α
(
x
), Thus there are
≤ n
=
dim T
∗
x
M
linearly independent such
α.
–
If
b
1
(
M
) =
n
, then we can pick a basis
α
1
, ··· , α
n
of
H
1
M
. Then as above,
these are parallel 1forms. Then we can pick a dual basis
X
1
, ··· , X
n
∈
Vect
(
M
). We claim they are also parallel, i.e.
∇X
i
= 0. To prove this, we
note that
hα
j
, ∇X
i
i + h∇α
j
, X
i
i = ∇hα
j
, X
i
i.
But
hα
j
, X
i
i
is constantly 0 or 1 depending on
i
and
j
, So the RHS vanishes.
Similarly, the second term on the left vanishes. Since the
α
j
span, we know
we must have ∇X
i
= 0.
Now we have
R(X
i
, X
j
)X
k
= (∇
[X
i
,X
j
]
− [∇X
i
, ∇
X
j
])X
k
= 0,
Since this is valid for all
i, j, k
, we know
R
vanishes at each point. So we
are done.
Bochner–Weitzenb¨ock can be exploited in a number of similar situations.
In the third part of the theorem, we haven’t actually proved the optimal
statement. We can deduce more than the flatness of the metric, but requires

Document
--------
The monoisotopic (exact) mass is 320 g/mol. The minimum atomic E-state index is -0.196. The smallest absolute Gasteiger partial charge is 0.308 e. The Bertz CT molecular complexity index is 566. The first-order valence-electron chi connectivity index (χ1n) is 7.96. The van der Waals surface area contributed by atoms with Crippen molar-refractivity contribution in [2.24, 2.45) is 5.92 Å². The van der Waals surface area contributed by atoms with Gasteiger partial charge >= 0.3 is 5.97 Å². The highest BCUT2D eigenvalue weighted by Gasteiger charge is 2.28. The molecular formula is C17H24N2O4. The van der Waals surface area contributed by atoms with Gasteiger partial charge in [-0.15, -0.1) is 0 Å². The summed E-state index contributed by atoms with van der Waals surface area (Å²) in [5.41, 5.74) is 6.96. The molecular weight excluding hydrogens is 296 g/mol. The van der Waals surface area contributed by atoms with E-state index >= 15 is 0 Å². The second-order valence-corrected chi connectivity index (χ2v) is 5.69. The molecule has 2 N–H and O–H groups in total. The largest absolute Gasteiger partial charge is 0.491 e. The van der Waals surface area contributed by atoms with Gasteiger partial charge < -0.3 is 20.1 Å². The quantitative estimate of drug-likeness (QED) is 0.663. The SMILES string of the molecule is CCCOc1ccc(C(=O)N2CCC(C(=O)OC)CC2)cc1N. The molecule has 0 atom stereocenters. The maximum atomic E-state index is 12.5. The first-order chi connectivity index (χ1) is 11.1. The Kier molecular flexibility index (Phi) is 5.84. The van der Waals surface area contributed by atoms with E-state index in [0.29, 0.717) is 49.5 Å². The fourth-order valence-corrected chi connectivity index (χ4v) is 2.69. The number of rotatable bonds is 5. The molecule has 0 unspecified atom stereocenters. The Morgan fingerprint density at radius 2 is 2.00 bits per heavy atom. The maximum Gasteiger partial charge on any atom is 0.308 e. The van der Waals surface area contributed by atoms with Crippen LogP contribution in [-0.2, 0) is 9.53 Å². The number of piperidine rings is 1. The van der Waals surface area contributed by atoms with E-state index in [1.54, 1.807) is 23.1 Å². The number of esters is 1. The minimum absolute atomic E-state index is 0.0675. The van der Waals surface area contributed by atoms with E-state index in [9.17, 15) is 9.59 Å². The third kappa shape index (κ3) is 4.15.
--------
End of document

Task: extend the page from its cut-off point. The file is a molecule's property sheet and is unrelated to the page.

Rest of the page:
some slightly advanced topology. We will provide a sketch proof of the theorem,
making certain assertions about topology.
Proposition. In the case of (iii), M is in fact isometric to a flat torus.
Proof sketch. We fix p ∈ M and consider the map M → R
n
given by
x 7→
Z
x
p
α
i
i=1,···,n
∈ R
n
,
where the
α
i
are as in the previous proof. The integral is taken along any path
from
p
to
x
, and this is not welldefined. But by Stokes’ theorem, and the fact
that dα
i
= 0, this only depends on the homotopy class of the path.
In fact,
R
x
p
depends only on
γ ∈ H
1
(
M
), which is finitely generated. Thus,
R
x
p
α
i
is a welldefined map to
S
1
=
R/λ
i
Z
for some
λ
i
6
= 0. Therefore we obtain
a map
M →
(
S
1
)
n
=
T
n